The King and the Child by Eugene J. Hall

The sunlight shone on walls of stone,
And towers sublime and tall,
King Alfred sat upon his throne
Within his council hall.
 
And glancing o'er the splendid throng,
With grave and solemn face,
To where his noble vassals stood,
He saw a vacant place.
 
"Where is the Earl of Holderness?"
With anxious look, he said.
"Alas, O King!" a courtier cried,
"The noble Earl is dead!"
 
Before the monarch could express
The sorrow that he felt,
A soldier, with a war-worn face,
Approached the throne, and knelt.
 
"My sword," he said, "has ever been,
O King, at thy command,
And many a proud and haughty Dane
Has fallen by my hand.
 
"I've fought beside thee in the field,
And 'neath the greenwood tree;
It is but fair for thee to give
Yon vacant place to me."
 
"It is not just," a statesman cried,
"This soldier's prayer to hear,
My wisdom has done more for thee
Than either sword or spear.
 
"The victories of thy council hall
Have made thee more renown
Than all the triumphs of the field
Have given to thy crown.
 
"My name is known in every land,
My talents have been thine,
Bestow this Earldom, then, on me,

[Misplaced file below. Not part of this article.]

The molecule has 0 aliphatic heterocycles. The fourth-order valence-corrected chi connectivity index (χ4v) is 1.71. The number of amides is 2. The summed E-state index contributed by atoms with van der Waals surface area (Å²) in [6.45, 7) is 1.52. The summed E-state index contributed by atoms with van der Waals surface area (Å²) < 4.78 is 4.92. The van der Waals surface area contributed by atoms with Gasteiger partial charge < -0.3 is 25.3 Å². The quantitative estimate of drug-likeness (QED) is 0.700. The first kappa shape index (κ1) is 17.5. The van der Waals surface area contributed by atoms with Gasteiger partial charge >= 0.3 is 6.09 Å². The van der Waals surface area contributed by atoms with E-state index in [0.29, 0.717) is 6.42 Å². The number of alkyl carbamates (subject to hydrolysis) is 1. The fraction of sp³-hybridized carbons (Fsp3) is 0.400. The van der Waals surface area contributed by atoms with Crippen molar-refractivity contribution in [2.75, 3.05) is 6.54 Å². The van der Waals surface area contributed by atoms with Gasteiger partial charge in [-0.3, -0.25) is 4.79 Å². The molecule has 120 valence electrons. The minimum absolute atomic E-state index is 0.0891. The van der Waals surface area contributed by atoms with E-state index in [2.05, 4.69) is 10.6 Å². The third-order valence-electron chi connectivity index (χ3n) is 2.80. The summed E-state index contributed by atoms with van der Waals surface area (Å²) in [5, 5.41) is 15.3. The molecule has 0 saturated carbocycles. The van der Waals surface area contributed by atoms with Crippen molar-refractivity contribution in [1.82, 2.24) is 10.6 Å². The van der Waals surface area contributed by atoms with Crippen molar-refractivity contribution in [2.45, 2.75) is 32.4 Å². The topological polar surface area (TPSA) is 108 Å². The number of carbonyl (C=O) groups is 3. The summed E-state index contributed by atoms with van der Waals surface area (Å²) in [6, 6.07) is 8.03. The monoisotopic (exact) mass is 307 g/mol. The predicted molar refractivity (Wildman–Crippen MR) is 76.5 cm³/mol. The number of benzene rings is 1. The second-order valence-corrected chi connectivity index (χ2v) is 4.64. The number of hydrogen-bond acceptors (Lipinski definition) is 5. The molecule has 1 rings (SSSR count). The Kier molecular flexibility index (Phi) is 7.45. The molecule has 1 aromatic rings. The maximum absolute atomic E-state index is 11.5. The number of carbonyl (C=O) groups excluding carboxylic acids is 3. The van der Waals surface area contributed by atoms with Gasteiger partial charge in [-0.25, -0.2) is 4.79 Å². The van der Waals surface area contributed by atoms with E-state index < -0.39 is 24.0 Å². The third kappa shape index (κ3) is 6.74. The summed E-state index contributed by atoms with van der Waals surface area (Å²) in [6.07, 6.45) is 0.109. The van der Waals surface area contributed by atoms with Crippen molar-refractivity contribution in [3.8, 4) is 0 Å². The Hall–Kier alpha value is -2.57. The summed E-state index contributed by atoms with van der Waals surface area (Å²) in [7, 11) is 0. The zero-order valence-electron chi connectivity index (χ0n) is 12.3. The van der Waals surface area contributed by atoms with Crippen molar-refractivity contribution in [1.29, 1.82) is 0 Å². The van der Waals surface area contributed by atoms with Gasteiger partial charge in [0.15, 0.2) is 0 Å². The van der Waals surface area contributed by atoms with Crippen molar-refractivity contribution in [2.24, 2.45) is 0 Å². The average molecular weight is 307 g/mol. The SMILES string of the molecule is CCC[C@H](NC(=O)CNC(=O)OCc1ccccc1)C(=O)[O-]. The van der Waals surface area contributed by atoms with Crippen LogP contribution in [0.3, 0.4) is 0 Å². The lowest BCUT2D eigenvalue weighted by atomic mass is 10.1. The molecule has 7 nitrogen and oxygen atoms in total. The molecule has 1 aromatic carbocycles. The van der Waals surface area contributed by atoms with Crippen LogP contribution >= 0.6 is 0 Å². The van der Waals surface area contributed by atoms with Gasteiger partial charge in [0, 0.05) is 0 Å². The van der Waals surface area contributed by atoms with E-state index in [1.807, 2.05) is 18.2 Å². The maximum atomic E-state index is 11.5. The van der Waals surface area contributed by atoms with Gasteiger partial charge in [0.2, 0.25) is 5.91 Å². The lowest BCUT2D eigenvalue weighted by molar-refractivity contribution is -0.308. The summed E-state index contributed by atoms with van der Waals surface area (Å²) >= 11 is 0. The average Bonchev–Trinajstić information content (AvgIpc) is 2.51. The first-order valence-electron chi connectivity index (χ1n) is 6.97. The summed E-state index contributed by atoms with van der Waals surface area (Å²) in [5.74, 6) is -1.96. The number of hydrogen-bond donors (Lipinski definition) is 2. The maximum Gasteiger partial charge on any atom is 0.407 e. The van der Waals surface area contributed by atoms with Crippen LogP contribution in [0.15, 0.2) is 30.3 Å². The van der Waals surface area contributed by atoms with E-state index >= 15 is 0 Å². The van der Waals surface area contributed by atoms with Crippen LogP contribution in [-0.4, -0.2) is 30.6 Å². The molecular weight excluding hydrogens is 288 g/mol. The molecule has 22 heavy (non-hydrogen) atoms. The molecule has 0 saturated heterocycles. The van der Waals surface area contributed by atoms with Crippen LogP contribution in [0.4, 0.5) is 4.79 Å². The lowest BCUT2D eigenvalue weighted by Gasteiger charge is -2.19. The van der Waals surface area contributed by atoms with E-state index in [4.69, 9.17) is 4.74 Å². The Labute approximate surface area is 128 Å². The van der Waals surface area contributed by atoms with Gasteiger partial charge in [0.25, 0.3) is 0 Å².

For it is justly mine."
 
Yet, while before the monarch's throne
These men contending stood,
A woman crossed the floor, who wore
The weeds of widowhood.
 
And slowly to King Alfred's feet
A fair-haired boy she led—
"O King, this is the rightful heir
Of Holderness," she said.
 
"Helpless, he comes to claim his own,
Let no man do him wrong,
For he is weak and fatherless,
And thou art just and strong."
 
"What strength or power," the statesman cried,
"Could such a judgement bring?
Can such a feeble child as this
Do aught for thee, O King?
 
"When thou hast need of brawny arms
To draw thy deadly bows,
When thou art wanting crafty men
To crush thy mortal foes."
 
With earnest voice the fair young boy
Replied: "I cannot fight,
But I can pray to God, O King,
And God can give thee might!"
 
The King bent down and kissed the child,
The courtiers turned away,
"The heritage is thine," he said,
"Let none thy right gainsay.
 
"Our swords may cleave the casques of men,
Our blood may stain the sod,
But what are human strength and power
Without the help of God?"